The barn was actually an old house in ruins, its windows sealed with boards. The peasants from the village related that the partisans had thrown a grenade into these ruins, and that Jews had died.

Alter Feyges and Zaltsman were forced by the partisans to burn all the religious books and Torah scrolls from the study house. Then they were both taken away along the road to Kveidan and shot, five or six kilometers from town.

The partisans kept the rest of the Jews locked in the barn for some time without anything to eat or drink. A partisan kept watch. After they had been in the barn for some time they were taken away to the town of Khveidan, where they were shot at the same time and place as the Jews of Khveidan. Rivke does not know how long the Jews from the village remained alive in Khveidan. Nor does she know the date they were shot. (See the collective testimony concerning the slaughter of the Jews of Khveidan in the forest of Tubinai – LK)

The Jews who continued living in the town of Pajuris were later taken away to the town of Shilale, where they died together with the Jews of Shilale. Rivke does not know the details. This was all reported by peasants from the town of Pajuris.

Not far from Pajuris there was a Red Army air base. Many engineers, technicians and workers from the Soviet Union lived there with their families. When the war broke out they hurriedly evacuated to the Soviet Union. A number of Jewish families from Pajuris fled together with the Soviet families.

The women and children from Pajuris were shot in the Tubiniai forest, not far from the village of Tubiniai, at the same time and place as the women and children from Shilale. A Jewish family by the name of Glezer lived in the village of Tubiniai. Mrs Dvoyre Glezer and her children were also shot in the Tubiniai forest together with the women and children from Pajuris and from Shilale.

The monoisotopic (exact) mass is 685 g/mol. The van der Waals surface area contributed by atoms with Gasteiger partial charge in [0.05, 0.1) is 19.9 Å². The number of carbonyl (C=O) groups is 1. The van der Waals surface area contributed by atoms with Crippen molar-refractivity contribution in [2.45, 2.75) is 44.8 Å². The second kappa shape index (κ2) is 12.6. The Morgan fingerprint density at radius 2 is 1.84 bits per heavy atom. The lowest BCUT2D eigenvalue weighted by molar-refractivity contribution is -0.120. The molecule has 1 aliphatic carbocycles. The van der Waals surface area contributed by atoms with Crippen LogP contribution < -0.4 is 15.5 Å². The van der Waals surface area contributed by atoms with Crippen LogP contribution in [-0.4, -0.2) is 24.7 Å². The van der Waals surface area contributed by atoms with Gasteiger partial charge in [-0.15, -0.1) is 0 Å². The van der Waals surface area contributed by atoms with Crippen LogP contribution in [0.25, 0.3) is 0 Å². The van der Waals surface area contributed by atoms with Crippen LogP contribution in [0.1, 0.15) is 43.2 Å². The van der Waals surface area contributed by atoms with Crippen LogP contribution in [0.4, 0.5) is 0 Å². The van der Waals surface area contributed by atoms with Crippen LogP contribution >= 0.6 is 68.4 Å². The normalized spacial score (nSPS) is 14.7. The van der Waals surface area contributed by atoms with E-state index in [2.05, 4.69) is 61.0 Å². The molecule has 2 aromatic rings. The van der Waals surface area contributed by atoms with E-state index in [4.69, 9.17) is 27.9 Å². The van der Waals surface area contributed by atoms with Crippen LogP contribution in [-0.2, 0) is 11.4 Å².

(See the testimony of Leye Shaipiro-Rudnik concerning the slaughter of the Jews of Shilale – LK)

About the Author
Grant Arthur Gochin currently serves as the Honorary Consul for the Republic of Togo. He is the Emeritus Special Envoy for Diaspora Affairs for the African Union, which represents the fifty-five African nations, and Emeritus Vice Dean of the Los Angeles Consular Corps, the second largest Consular Corps in the world. Gochin is actively involved in Jewish affairs, focusing on historical justice. He has spent the past twenty five years documenting and restoring signs of Jewish life in Lithuania. He has served as the Chair of the Maceva Project in Lithuania, which mapped / inventoried / documented / restored over fifty abandoned and neglected Jewish cemeteries. Gochin is the author of “Malice, Murder and Manipulation”, published in 2013. His book documents his family history of oppression in Lithuania. He is presently working on a project to expose the current Holocaust revisionism within the Lithuanian government. He is Chief of the Village of Babade in Togo, an honor granted for his philanthropic work. Professionally, Gochin is a Certified Financial Planner and practices as a Wealth Advisor in California, where he lives with his family. Personal site: https://www.grantgochin.com/